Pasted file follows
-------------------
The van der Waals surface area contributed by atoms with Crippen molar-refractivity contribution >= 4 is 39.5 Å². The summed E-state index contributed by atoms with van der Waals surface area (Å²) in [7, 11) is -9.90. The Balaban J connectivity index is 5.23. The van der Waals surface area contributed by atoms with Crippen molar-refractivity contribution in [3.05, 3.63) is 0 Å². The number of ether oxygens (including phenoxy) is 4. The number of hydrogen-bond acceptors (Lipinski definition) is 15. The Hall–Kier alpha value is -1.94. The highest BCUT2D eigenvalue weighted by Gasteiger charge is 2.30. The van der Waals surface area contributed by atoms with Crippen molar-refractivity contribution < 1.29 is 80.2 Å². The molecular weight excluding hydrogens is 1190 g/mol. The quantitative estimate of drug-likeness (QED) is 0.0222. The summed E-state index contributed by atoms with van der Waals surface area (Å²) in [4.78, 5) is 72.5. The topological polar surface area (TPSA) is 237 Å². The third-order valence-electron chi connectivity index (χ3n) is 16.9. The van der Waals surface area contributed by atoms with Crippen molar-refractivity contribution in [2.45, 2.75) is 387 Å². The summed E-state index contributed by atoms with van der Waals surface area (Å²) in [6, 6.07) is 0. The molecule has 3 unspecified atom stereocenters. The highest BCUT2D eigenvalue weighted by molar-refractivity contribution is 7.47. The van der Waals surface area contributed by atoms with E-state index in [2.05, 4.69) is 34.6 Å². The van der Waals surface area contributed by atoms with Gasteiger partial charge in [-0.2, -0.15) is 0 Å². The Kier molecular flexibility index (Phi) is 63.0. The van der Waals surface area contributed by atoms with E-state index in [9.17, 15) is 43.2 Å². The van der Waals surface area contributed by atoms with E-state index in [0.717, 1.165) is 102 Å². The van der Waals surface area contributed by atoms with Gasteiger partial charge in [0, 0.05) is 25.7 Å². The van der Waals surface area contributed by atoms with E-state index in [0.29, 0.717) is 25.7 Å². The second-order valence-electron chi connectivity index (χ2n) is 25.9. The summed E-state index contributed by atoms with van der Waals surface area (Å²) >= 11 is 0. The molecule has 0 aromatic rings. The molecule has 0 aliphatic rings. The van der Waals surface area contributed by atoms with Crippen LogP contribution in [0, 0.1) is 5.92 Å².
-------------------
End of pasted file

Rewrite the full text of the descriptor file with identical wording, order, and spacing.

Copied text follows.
The van der Waals surface area contributed by atoms with Crippen molar-refractivity contribution >= 4 is 39.5 Å². The summed E-state index contributed by atoms with van der Waals surface area (Å²) in [7, 11) is -9.90. The Balaban J connectivity index is 5.23. The van der Waals surface area contributed by atoms with Crippen molar-refractivity contribution in [3.05, 3.63) is 0 Å². The number of ether oxygens (including phenoxy) is 4. The number of hydrogen-bond acceptors (Lipinski definition) is 15. The Hall–Kier alpha value is -1.94. The highest BCUT2D eigenvalue weighted by Gasteiger charge is 2.30. The van der Waals surface area contributed by atoms with Crippen molar-refractivity contribution < 1.29 is 80.2 Å². The molecular weight excluding hydrogens is 1190 g/mol. The quantitative estimate of drug-likeness (QED) is 0.0222. The summed E-state index contributed by atoms with van der Waals surface area (Å²) in [4.78, 5) is 72.5. The topological polar surface area (TPSA) is 237 Å². The third-order valence-electron chi connectivity index (χ3n) is 16.9. The van der Waals surface area contributed by atoms with Crippen molar-refractivity contribution in [2.45, 2.75) is 387 Å². The summed E-state index contributed by atoms with van der Waals surface area (Å²) in [6, 6.07) is 0. The molecule has 3 unspecified atom stereocenters. The highest BCUT2D eigenvalue weighted by molar-refractivity contribution is 7.47. The van der Waals surface area contributed by atoms with E-state index in [2.05, 4.69) is 34.6 Å². The van der Waals surface area contributed by atoms with Gasteiger partial charge in [-0.2, -0.15) is 0 Å². The Kier molecular flexibility index (Phi) is 63.0. The van der Waals surface area contributed by atoms with E-state index in [9.17, 15) is 43.2 Å². The van der Waals surface area contributed by atoms with E-state index in [0.717, 1.165) is 102 Å². The van der Waals surface area contributed by atoms with Gasteiger partial charge in [0, 0.05) is 25.7 Å². The van der Waals surface area contributed by atoms with E-state index in [0.29, 0.717) is 25.7 Å². The second-order valence-electron chi connectivity index (χ2n) is 25.9. The summed E-state index contributed by atoms with van der Waals surface area (Å²) >= 11 is 0. The molecule has 0 aromatic rings. The molecule has 0 aliphatic rings. The van der Waals surface area contributed by atoms with Crippen LogP contribution in [0, 0.1) is 5.92 Å².